Here, from McCombs faculty, are some diet tips for the U.S. Government: 

Fix the Recession First. It’s risky to slash spending during a recession. Moody Analytics forecast in February that cutting a mere $61 billion from this year’s budget would cost 400,000 jobs and slow the growth of the GDP by 0.5 percent.

“You can’t solve the long-term problem until you solve the short-term problem,” says Michael Granof, accounting professor at McCombs, “and solving the short-term problem may be counter to the obvious things that have to be done to solve the long-term problem.”

Besides, deficits tend to fall naturally as an economy recovers, points out James Galbraith, chair in government/business relations at the Lyndon B. Johnson School of Public Affairs. “I would try and get the conversation focused on the real problems, like unemployment, energy, foreclosures, and financial reform. Without dealing with those problems, you can’t deal with the deficit. If you dealt with those problems, the deficit would diminish on its own.”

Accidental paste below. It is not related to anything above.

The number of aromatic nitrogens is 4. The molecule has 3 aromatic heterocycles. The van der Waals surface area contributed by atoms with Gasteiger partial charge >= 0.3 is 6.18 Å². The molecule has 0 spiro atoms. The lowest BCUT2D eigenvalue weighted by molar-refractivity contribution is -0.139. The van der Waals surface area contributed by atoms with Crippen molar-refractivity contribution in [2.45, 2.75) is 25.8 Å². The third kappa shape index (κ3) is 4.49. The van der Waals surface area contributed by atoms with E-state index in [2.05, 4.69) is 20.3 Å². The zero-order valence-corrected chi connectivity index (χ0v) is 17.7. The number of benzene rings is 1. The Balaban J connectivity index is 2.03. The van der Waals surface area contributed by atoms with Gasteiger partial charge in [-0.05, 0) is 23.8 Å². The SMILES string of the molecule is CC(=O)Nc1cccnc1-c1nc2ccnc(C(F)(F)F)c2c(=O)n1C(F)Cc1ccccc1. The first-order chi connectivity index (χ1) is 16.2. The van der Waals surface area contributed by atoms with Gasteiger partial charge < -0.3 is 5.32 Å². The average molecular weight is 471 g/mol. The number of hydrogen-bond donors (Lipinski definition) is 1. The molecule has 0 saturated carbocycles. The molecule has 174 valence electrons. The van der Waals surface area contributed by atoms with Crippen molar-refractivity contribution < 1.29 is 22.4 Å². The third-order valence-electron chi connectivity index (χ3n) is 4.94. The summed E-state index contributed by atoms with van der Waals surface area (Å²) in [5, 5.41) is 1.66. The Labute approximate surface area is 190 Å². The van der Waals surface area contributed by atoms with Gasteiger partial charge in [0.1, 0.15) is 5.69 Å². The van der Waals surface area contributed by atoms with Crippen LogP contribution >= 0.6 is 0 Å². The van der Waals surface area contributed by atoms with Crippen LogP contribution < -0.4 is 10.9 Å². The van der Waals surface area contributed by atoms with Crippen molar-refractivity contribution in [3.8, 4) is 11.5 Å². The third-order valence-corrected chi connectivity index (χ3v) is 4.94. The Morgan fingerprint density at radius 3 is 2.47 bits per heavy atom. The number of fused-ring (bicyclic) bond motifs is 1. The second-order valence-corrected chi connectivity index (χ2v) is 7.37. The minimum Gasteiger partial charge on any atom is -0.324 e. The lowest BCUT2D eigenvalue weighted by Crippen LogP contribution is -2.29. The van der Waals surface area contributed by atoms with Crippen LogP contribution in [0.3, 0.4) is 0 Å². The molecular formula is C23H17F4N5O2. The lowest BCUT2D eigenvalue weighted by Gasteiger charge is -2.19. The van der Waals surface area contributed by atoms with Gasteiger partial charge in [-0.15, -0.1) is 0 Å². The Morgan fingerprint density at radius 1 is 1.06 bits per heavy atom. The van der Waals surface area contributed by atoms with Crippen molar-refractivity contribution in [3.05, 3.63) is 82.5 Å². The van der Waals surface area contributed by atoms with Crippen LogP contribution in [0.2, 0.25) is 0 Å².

Cut Spending and Raise Taxes. At least $300 billion could be cut from this year’s budget, says Court Huber, former director of McCombs’ Executive MBA program. “Government is spending wildly too much money on projects that don’t deserve to be pursued. It’s locking up resources that could be used in the private sector.”

But the job can’t be done solely with spending cuts, says Jim Nolen, senior lecturer in finance at McCombs. “They will have to be combined with some tax increases. When the economy starts to recover, then we’ll have to adjust taxes upward.”